Xi Xi’s not written words is a youthful collection of poems that remind readers that joy can be a feeling of investigation and discovery. In its charming understatement, Xi Xi captures the beauty of a moment, that moment takes many forms: sometimes a picturesque embodiment of a tiger, a song, or a conversation. Regardless of the topic, there is an earworm quality to the phonetics of her words, the rhythm of each poem is unmistakable, a tune you will surely hum after reading. As someone who does not speak Chinese, I am forever grateful to Jennifer Feeley and her translations; without her work and understanding of the craft of poetry, I would not be able to add this book to my shelf or offer it for your consideration. That said, no matter its language, there is universality in the fun of each piece, turning reading into a frolic.
Xi Xi is a master of capturing simple joy, even in a conversation, this is most apparent in her poem “Water Heater.” The persona is a young child who tells her mother that she wants to be a water heater when she grows up. That strange statement is enough to put a smile on a reader’s face but then the joy is continued with the child’s reasoning. If she were a water heater “Mama could have / hot water / to wash her face” or “give all kids / hot water / for taking baths” along with many other selfless reasons. There is simplicity in the lines, simplicity in the voice, and yet, I found myself reading this poem again to myself and again to my spouse, aloud. That’s another magical thing about Xi Xi’s poetry, it begs to be on the tongue, every poem gains body when you speak them, and once you speak one, you’ll want to speak them all. In “Water Heater” you can hear the discovery, can hear the proclamation of a proud child, making a choice for oneself and the humor of the poem that ends on the mother “Mama’s pleased / She says / When you grow up / go ahead and be a water heater.”
Finding connections is an incredible strength Xi Xi is able to carry through this entire collection; it serves her well when she picks up more heavy topics like what’s found in “Driving through Palestinian Refugee Camps.” Despite the poem detailing “brick houses roofed in tin / Freezers in winter, ovens on summer days,” there is an overwhelming sense of empathy. She utilizes the pronoun “you” which is both singular and plural. When the poem describes “you are draped in black and white,” the use of the second pronoun feels incredibly intimate, a kinship forming between persona and subject, author and reader. The intimacy reveals its source in the subsequent poem “Children among the Ruins” where persona relates the relocation of residents for the sake of tourism, to the resettlements in Hong Kong. Though these poems may seem to contradict the mostly joyous book with their serious subjects, these poems about injustice never feel like attacks. They instead use dialogue, ask sincere questions, and are ultimately about considering the humanity of these situations. By maintaining that connection between observer and the observed, these poems fit comfortably among the rest.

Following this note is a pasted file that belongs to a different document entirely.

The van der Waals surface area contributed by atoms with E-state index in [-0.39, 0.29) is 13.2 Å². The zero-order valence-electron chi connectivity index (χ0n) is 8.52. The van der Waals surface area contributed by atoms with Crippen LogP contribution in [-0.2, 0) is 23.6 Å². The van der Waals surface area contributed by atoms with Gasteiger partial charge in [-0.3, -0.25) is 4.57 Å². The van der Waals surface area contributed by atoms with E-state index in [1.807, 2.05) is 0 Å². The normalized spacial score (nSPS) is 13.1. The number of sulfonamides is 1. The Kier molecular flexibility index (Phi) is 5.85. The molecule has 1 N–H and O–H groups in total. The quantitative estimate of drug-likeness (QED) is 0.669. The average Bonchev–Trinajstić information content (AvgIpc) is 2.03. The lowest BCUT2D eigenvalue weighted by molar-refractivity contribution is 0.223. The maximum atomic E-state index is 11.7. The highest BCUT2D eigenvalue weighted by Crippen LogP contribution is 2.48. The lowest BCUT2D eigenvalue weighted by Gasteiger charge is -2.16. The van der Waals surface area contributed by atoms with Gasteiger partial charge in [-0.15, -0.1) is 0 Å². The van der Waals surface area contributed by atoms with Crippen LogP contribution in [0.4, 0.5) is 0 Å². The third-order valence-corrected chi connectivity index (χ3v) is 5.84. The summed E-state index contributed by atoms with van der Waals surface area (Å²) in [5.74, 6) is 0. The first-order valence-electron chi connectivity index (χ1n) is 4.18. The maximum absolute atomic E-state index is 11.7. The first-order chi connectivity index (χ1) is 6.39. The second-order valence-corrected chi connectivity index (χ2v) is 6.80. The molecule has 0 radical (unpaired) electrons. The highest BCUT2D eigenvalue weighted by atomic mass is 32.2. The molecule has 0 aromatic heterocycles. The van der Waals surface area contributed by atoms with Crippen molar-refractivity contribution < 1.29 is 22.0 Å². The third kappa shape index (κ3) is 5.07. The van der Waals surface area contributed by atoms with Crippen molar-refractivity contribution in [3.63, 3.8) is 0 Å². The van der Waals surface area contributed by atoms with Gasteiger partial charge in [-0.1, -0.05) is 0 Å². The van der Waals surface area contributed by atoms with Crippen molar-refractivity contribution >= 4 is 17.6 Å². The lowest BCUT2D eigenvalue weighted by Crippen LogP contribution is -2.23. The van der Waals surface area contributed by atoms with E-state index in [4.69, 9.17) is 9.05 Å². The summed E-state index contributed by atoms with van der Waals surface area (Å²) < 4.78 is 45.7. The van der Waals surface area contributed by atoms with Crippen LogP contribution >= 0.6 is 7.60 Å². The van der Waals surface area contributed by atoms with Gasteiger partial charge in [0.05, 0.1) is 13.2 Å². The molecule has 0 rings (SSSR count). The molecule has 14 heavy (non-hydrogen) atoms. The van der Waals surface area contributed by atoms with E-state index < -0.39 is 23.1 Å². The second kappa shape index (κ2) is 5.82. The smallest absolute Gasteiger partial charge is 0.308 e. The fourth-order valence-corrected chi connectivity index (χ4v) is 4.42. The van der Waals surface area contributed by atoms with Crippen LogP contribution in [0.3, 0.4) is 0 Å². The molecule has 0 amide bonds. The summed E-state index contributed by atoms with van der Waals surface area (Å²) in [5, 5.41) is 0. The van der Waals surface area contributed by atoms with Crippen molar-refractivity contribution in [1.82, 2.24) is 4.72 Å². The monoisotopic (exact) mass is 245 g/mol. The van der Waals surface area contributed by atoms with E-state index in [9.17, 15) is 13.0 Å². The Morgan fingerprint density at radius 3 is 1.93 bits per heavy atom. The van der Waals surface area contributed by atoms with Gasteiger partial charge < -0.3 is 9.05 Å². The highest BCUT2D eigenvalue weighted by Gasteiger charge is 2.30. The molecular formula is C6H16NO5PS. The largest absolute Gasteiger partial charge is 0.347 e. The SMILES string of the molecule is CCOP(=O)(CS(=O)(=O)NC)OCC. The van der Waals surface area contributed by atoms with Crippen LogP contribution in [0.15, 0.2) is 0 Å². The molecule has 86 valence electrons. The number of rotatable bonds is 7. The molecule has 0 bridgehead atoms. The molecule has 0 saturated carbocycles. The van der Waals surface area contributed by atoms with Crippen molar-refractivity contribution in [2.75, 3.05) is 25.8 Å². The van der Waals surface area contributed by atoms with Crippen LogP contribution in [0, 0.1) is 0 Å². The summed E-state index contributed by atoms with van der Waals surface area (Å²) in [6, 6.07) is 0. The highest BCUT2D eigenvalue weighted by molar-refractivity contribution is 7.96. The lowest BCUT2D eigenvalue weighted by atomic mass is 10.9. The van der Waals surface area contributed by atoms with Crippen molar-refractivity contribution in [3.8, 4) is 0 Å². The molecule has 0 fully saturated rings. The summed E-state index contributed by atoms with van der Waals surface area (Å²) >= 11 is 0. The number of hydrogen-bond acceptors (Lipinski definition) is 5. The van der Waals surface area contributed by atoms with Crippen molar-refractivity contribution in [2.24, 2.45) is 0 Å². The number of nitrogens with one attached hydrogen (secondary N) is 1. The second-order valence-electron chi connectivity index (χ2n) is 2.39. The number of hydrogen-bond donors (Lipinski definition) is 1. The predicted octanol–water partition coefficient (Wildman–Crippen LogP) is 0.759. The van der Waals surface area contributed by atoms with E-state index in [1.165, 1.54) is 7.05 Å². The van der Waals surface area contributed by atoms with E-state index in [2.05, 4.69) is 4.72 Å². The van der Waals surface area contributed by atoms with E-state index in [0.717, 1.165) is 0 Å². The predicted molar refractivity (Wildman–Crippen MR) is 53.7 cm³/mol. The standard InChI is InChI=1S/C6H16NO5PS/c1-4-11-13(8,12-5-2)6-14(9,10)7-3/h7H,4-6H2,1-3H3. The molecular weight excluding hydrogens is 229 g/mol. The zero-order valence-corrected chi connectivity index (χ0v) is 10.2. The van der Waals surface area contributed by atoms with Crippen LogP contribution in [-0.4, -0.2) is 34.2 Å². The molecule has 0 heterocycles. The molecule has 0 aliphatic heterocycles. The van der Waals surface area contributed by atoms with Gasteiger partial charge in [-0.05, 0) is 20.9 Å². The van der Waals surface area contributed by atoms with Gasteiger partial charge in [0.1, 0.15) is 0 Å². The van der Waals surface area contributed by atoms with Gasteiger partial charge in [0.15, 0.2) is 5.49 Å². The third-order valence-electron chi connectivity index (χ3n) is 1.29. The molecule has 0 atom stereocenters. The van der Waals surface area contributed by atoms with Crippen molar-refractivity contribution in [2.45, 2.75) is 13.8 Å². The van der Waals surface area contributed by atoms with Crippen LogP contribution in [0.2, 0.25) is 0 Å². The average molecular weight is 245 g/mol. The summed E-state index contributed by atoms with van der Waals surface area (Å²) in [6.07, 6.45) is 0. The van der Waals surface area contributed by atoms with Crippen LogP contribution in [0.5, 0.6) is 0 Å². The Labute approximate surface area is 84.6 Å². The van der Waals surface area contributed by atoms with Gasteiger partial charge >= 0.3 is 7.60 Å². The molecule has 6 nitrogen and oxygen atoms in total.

Ultimately, after reading this book I feel like I’ve made a new friend. A friend who after making me laugh, or dancing the “Crab Canon,” reminds me how to be a better human—only Xi Xi tops this by making me a better poet. Poetry can value plain speech, poetry can value intimacy that is not between romantic partners, poetry can be silly, and readers can carry silly poems with the same esteem as the ones that eviscerate. Not written words nourished the depths of me I did not know were starving and I believe this work has more to give. Please, let these poems connect with you and delight in their company.